4.     So the very earliest The Stove will be allowed back in the building will be September

5.     When we get back in we can begin our own fit out and modifications to the building (aka Stage 2) – these will include the café, integrated artworks, IT and AV equipment (hell yes!)

We will be partially open as soon as we get the keys back from DGC – don’t ask us when we will be fully open (because Will says it is not possible to estimate this) – but there is a sweepstake running on the opening date – if you are interested in taking part – contact Colin via info@thestove.org
One of the adapted parking discs currently in the widows of The Stove - marking the Cooncil's temporary stay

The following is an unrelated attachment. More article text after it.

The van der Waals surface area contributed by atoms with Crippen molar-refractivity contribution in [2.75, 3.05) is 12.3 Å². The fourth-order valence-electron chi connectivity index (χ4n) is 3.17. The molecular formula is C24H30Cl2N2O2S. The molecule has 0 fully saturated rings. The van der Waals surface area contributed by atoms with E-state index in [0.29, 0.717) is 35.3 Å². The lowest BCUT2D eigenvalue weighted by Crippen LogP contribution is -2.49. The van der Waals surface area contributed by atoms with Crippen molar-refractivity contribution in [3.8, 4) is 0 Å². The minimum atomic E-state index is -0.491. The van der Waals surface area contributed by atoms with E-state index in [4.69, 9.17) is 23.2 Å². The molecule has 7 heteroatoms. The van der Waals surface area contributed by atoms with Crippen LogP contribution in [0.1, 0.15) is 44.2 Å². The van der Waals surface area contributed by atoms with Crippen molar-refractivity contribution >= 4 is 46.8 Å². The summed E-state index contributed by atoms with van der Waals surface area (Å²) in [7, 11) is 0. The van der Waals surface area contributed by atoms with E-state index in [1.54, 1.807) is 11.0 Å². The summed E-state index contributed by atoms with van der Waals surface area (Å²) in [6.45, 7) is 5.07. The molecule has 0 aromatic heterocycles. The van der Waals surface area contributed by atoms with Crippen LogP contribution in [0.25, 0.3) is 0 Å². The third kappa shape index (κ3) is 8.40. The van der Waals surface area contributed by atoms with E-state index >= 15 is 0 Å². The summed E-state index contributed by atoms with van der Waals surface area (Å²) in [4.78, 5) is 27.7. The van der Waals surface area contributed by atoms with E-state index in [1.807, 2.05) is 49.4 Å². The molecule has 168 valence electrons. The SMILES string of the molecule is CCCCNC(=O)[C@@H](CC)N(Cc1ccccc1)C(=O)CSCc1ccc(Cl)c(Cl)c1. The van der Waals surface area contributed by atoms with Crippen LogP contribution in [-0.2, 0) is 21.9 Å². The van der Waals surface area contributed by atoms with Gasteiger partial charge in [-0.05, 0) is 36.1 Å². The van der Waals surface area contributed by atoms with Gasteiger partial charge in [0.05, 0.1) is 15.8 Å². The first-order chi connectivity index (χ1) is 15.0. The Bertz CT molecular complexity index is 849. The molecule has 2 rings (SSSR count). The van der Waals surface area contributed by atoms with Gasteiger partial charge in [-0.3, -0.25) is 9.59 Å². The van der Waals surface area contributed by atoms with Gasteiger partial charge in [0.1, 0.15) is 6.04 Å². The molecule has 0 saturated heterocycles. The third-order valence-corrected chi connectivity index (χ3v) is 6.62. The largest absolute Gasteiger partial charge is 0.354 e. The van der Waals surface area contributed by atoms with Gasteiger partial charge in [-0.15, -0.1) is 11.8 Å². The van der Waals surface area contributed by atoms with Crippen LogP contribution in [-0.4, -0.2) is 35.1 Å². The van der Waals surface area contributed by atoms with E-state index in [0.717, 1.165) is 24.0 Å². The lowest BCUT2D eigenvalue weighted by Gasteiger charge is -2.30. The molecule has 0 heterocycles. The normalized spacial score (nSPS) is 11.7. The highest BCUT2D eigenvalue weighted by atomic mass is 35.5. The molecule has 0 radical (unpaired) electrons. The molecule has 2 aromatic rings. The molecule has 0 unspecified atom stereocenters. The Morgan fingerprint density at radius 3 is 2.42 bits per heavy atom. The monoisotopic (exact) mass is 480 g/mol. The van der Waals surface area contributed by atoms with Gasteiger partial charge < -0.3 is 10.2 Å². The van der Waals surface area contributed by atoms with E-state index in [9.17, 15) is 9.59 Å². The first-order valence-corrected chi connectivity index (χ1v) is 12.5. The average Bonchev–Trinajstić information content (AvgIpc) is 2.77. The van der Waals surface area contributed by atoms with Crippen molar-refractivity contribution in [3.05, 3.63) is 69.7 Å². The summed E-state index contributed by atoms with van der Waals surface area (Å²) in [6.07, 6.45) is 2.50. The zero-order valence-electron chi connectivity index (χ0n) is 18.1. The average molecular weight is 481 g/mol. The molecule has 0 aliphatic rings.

The Stove welcomes Ailsa


First Foot by The Stove 2012 - Ailsa Watson was project coordinator (not Ailsa in the doorway btw!)
We are delighted to be weloming back Ailsa Watson as The Stove’s new Financial Ninja. Those of you with long Stove memories will remember Ailsa as one of the brave souls who organised our First Foot project – way back in January 2012. Ailsa was the amazing person who, amongst other things, programmed the timings for the performance and telt everyone where they should be and when….. respect to her for that…..and for then coming back!!

Welcome!

Y.E.S – that's the Youth Enquiry Service...innit



The Youth Enquiry Service have been pals of The Stove for a while now – so we were delighted when they got in touch to ask for our help with their ambitious project to chart their own 20 year history. Their project will look at how things have changed for young people over the last 20 years in Dumfries, they will do this by undertaking research and then creatively pulling their work together as a film, a publication and a travelling exhibition.